non-compliant behaviour or activities while also reducing the burden on those
that are compliant. It contains a range of enforcement options including
infringement notices, civil penalties, enforceable undertakings and criminal
The Biosecurity Act also contains a range of measures to manage the
public health risk posed by serious communicable diseases and allows for the
management of biosecurity risks in a manner that is consistent with Australia's
This includes obligations under the World Trade Organisation (WTO) Agreement
on the Application of Sanitary and Phytosanitary Measures 1994 (SPS
Agreement), the World Health Organization International Health Regulations
2005 (International Health Regulations), and the Convention on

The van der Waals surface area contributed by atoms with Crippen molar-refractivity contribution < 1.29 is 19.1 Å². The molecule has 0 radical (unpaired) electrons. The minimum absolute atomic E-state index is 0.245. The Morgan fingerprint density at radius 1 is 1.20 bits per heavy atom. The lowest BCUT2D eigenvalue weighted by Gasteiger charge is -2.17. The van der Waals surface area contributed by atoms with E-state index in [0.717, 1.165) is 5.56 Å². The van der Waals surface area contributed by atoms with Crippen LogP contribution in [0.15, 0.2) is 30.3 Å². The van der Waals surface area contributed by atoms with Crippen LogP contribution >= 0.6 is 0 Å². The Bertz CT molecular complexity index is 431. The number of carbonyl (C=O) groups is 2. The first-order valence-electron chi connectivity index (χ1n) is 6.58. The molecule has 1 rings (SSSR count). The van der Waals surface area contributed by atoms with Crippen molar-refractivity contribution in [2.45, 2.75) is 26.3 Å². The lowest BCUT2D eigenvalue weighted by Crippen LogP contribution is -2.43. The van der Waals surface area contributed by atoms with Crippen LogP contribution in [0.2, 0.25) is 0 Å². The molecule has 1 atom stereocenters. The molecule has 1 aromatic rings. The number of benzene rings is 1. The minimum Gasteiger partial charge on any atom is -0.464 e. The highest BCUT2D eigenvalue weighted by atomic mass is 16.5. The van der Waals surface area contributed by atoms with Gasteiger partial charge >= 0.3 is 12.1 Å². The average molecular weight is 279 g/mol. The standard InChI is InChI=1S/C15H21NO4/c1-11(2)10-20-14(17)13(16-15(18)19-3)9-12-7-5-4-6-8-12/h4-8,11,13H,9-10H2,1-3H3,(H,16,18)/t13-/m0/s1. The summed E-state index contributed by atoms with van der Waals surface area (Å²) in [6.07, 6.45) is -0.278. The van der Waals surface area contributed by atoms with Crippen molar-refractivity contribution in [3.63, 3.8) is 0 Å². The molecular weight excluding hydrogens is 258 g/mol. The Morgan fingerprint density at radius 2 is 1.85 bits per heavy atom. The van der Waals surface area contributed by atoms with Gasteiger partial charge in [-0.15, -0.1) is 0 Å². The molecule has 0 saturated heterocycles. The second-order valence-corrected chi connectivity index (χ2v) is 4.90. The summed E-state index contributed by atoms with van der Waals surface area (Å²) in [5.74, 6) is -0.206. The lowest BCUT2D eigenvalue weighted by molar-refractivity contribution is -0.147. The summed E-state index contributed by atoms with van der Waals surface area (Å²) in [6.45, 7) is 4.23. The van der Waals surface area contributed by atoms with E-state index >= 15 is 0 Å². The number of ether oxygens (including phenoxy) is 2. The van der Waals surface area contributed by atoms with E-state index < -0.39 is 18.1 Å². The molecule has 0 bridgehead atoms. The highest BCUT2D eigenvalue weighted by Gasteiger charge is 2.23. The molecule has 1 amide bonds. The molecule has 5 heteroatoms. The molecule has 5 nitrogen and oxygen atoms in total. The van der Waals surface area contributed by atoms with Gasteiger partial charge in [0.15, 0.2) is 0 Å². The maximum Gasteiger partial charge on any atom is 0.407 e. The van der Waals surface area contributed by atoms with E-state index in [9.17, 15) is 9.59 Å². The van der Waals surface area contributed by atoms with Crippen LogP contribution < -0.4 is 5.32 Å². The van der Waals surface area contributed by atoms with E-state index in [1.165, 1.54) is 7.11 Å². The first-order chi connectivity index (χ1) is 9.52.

Biological Diversity 1992 (Biodiversity Convention).
The Biosecurity Act provides powers to manage unacceptable levels of
biosecurity risk. It defines an appropriate level of protection against
biosecurity risks as a 'high level of sanitary and phytosanitary protection
aimed at reducing biosecurity risks to a very low level, but not to zero'. Provisions
of the Act deal with managing biosecurity risks regarding goods brought into
Australian territory. This includes assessing the level of biosecurity risk
through Biosecurity Import Risk Analysis (BIRA) pre-border and at-border.
DAWR is the agency responsible to conduct BIRAs and other risk analyses
in accordance with the Act and the Biosecurity Regulations 2016. Under a BIRA,
risk is determined by combining the likelihood of the entry, establishment and
spread of a disease or pest with the consequence. A BIRA will consider the
whole of the risk pathway from the identified hazard to the unwanted outcome or
According to DAWR:
BIRAs assist the department in considering the level of
biosecurity risk that may be associated with the importation of goods into